image from cdc.gov

OTHER PREVENTION TIPS

THERMACELL MOSQUITO REPELLER- A more recent addition to the repellent game, the Thermacell Backpacker Mosquito Repeller has gotten rave reviews. Using heat generated from your stove fuel canister, it disperses a repellent to create a 15 foot protection zone. It doesn't emit an odor and does not contain DEET. We're excited to do further testing this summer. 

AVOID FRAGRANT SOAPS AND TOILETRIES - Avoid using fragrance-infused soaps and toiletries. Use of these will leave microscopic scents on your skin, which will attract mosquitoes. 

WEAR LONG SLEEVE SHIRTS AND PANTS - The more skin you expose, the more vulnerable you'll be to mosquito bites, so long-sleeved shirts, long pants and socks will help protect you. Tight weaves of polyblend are a lot more effective than light weight cotton or even newer generation lightweight wool.

PROTECT YOURSELF AT PEAK TIMES - Peak feeding times for mosquitoes are at sunset and sunrise, so either avoid going out then or be extra careful to take precautions against being bitten.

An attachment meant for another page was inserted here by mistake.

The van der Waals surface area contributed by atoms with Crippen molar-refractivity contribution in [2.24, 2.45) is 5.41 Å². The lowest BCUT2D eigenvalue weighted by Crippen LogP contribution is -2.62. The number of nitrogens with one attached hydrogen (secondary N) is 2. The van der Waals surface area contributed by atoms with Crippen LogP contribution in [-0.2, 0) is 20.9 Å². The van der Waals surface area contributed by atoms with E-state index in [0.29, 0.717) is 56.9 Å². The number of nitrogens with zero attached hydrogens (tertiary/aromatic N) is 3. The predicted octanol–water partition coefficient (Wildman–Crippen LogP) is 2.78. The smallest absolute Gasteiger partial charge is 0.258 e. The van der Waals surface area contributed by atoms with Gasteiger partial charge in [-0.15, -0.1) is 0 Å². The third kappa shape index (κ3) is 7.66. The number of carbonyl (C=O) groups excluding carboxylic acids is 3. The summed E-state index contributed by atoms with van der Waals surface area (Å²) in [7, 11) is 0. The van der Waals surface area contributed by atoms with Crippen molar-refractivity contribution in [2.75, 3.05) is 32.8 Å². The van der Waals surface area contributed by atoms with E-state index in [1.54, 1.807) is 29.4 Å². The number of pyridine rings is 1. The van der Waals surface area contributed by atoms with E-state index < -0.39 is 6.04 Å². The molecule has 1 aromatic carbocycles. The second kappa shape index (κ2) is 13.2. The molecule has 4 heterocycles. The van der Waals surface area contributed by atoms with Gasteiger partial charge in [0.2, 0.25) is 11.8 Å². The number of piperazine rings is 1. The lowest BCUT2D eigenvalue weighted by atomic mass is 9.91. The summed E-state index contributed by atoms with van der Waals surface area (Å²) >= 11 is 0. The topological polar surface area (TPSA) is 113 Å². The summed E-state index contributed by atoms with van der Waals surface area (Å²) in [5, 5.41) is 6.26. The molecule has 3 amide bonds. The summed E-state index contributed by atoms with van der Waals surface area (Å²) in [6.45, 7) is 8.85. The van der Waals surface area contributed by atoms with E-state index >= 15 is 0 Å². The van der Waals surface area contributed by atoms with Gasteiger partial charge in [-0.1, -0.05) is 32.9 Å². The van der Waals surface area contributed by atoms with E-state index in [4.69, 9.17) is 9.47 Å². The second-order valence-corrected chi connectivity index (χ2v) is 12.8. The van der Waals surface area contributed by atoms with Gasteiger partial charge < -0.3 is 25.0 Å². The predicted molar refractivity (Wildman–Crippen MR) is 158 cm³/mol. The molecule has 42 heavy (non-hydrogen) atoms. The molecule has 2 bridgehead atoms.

WEAR A MOSQUITO NET HAT - Head nets with insect shields will keep skeeters, gnats, and deer flies away from your face and neck. The nets in mosquito hats contain holes small enough to let air through yet block mosquitos from entering. The key is to keep an air barrier between skin and the net. Don’t let it lay on your skin, as mosquitos can still bite through given time and opportunity.

CHOOSE REST SITES & CAMPSITES CAREFULLY - Avoid mosquitos by avoiding places where they breed and incubate, such as damp, low-lying places. Place tents at least 100 yards away from water sources. Mosquitos don’t do well in hot, dry and sunny locales so setting up your tent in a sunny area can also help.

NATURAL APPROACHES

A number of different all-natural substances are available that help repel mosquitos. They can be a good option for those looking to avoid harsh chemicals or for children. A wide variety of brands are available, but here’s the ingredients (usually in combination) you’ll want to consider: 

CITRONELLA - Citronella is derived from a type of grass and is generally regarded as safe when used correctly. Citronella has a lemon-line-lemongrass scent to it and it comes in candles, lantern oils, sprays, lotions and bracelets.

OIL OF LEMON EUCALYPTUS - ( p-Mentane-3,8-diol) – Oil of Lemon Eucalyptus has been deemed as effective as a 10% to 20% DEET solution (similar to citronella) and has been approved for children older than 3 and adults. It has a synthetically produced eucalyptus leaf scent (not to be confused with lemon eucalyptus essential oil).